92nd annual Christmas Bird Count, sponsored by the Audubon Society of Portland, to run from 7 a.m. to 5 p.m.

They've seen it all: rain, snow, fog, freezing temperatures. But still they gather in the early morning darkness on the last Saturday of the year to do one thing: count birds.

PHOTO BY ELLEN SPITALERI - During the 2014 Christmas Bird Count, Sally Shook points out a nearby bufflehead duck, while her husband Dick Shook checks out the other waterbirds at a pond not far from North Clackamas Park in Milwaukie.This year's 92nd annual Christmas Bird Count, sponsored by the Audubon Society of Portland, will take place from 7 a.m. to 5 p.m. Dec. 30 at five locations in the metro area.

Clackamas County resident Dan Strong is the Area 2 leader for the Southeast Portland bird count, which includes a number of sites in the Milwaukie sector.

"Folks interested in joining the count need to visit the Portland Audubon website for contact information to obtain details on the area they choose to participate in," he said.

The website is; once there, click on Christmas Bird Count, scroll down through the map and look for the area of interest. All area leaders' contact information is published there.

PHOTO BY ELLEN SPITALERI - Ron Myers, left records the number of birds seen by Dan Strong at a site in Milwaukie behind La Salle Prep at last year's Christmas Bird Count. This years count is set for Dec. 30.Prior knowledge of how many people wish to participate in each area is crucial, Strong said, because "offering meeting locations for a count as large as Portland creates a chaotic environment, not only at the meeting locale, but also throughout the day, which detracts from everyone's enjoyment."

According to the Audubon Society of Portland, last year 221 field observers and 128 feeder watchers found 118 species in the Portland area. Those 349 participants made the Portland count the second largest in the United States.

Last year

More than 64 bird counters fanned out over the Southeast Portland and Milwaukie areas during last year's event.

"We recorded 14,018 individual birds, an approximately 25 percent increase from the six-year average, and we recorded 90 different species, which now happens to be the exact average for the past six years," Strong said.

In the Milwaukie area, Strong led a group of counters to sites that included the Three Creeks Natural Area, Furnberg Park and the pond at Giadanj Estates, just off King Road.

Birds recorded by this group included the American kestrel, Lincoln's sparrow, Cooper's hawk, robins, coots, bufflehead, crows, ring-necked doves, mourning doves and hundreds of Canada and cackling geese.

Unusual finds included Bohemian waxwings, sora, cinnamon teal, eared grebe, burrowing owl, American bittern and the black-throated gray warbler.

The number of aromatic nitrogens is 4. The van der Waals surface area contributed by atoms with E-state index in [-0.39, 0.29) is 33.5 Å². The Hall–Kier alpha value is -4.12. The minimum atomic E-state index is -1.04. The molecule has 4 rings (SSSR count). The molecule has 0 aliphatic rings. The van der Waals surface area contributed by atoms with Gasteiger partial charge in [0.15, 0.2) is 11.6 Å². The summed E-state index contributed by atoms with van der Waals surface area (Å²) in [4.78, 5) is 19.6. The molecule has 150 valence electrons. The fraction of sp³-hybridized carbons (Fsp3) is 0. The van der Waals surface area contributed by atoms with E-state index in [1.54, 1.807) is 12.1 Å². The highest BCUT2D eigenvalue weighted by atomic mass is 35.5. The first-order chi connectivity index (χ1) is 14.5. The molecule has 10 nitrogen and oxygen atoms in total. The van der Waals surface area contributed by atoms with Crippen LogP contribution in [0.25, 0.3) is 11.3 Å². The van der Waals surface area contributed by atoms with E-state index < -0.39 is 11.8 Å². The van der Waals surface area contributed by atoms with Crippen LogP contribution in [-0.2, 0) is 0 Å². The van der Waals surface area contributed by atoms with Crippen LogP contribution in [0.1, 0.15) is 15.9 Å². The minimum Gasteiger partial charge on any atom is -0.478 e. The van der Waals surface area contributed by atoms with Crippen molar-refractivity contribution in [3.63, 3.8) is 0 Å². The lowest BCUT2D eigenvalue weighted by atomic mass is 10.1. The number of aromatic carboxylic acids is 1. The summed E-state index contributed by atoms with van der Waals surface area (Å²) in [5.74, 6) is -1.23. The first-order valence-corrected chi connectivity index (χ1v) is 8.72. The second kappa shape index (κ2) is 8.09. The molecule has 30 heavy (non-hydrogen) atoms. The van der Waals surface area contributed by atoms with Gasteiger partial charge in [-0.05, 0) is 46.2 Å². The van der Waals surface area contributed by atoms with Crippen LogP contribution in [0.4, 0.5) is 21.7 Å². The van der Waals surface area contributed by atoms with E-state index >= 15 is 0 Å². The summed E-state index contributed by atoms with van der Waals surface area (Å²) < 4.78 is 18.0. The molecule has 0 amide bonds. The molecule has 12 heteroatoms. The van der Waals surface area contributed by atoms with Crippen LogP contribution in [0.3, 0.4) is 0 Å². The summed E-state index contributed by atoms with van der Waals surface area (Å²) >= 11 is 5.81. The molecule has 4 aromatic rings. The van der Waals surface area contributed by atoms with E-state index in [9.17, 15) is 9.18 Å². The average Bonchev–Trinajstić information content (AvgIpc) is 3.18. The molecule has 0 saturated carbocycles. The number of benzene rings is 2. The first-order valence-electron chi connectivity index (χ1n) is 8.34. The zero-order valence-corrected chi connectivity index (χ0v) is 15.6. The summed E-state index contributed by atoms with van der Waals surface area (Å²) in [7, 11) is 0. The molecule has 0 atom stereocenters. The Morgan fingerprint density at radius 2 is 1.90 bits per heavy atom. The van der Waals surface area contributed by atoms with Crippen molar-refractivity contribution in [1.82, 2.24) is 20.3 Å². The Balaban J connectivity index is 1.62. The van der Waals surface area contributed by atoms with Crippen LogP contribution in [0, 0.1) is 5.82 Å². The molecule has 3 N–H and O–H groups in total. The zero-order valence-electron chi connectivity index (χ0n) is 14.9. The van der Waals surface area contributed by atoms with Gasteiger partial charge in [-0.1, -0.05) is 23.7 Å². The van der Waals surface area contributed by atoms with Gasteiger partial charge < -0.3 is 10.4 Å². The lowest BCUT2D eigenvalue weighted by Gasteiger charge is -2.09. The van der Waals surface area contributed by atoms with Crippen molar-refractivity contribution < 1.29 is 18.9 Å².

Once bird counters have gathered at the meeting sites and signed up, groups will be assigned to specific areas and will carpool to those sites.

Then, "we will attempt to count and identify every bird we see and/or hear in our assigned sectors. Don't forget your binoculars and favorite identification guide if you wish," Strong said.

He advises bird counters to be prepared for cold weather: Wear plenty of layers and appropriate walking shoes and bring a hat and gloves.

The count takes place all day on Dec. 30, but counters can leave earlier than 5 p.m. if they cannot stay the entire time. Notify your group leader of time constraints as soon as possible.

Strong also advises people to bring snacks, lunch and something to drink.

For those who cannot participate in the outdoor activity, the Audubon Society of Portland encourages people with bird feeders to spend some time counting the birds coming to feeders within the 15-mile diameter of the Christmas Bird Count circle on the Audubon website at Then scroll down under the map to see information about how to be a feeder watcher, click on the link and follow the instructions.

Field results

The Christmas Bird Count is a national activity, and the Portland results will be sent to the National Audubon Society.

The count is important in helping determine bird population trends, Strong said, adding that it is "the longest continuous ornithological dataset, and since it relies so heavily on nonprofessional counters, it is truly citizen science at its best."

He added, "The information gathered here is put together with other surveys to give a good snapshot of the overall health of bird populations throughout North America."

Trends in bird populations correlate with habitat loss and provide information about the health of our natural resources, Strong said.

Those interested in learning what the other four Portland areas observed may join the Grand Compilation held at 7 p.m. Saturday, Dec. 30, at the Audubon House, 5151 N.W. Cornell Road, Portland.

Watch the birdie!

What: The 92nd annual Christmas Bird Count

When: 7 a.m. to 5 p.m. on Dec. 30

Where: Five different areas in a 15-mile radius in the Portland metro area

Details: To see a map of the Portland count, visit the Audubon Society of Portland website at and click on Christmas Bird Count. Those wishing to count birds in the Milwaukie area need to scroll down to Dan Strong's contact information and RSVP. He will then send an email with details about the meeting site.

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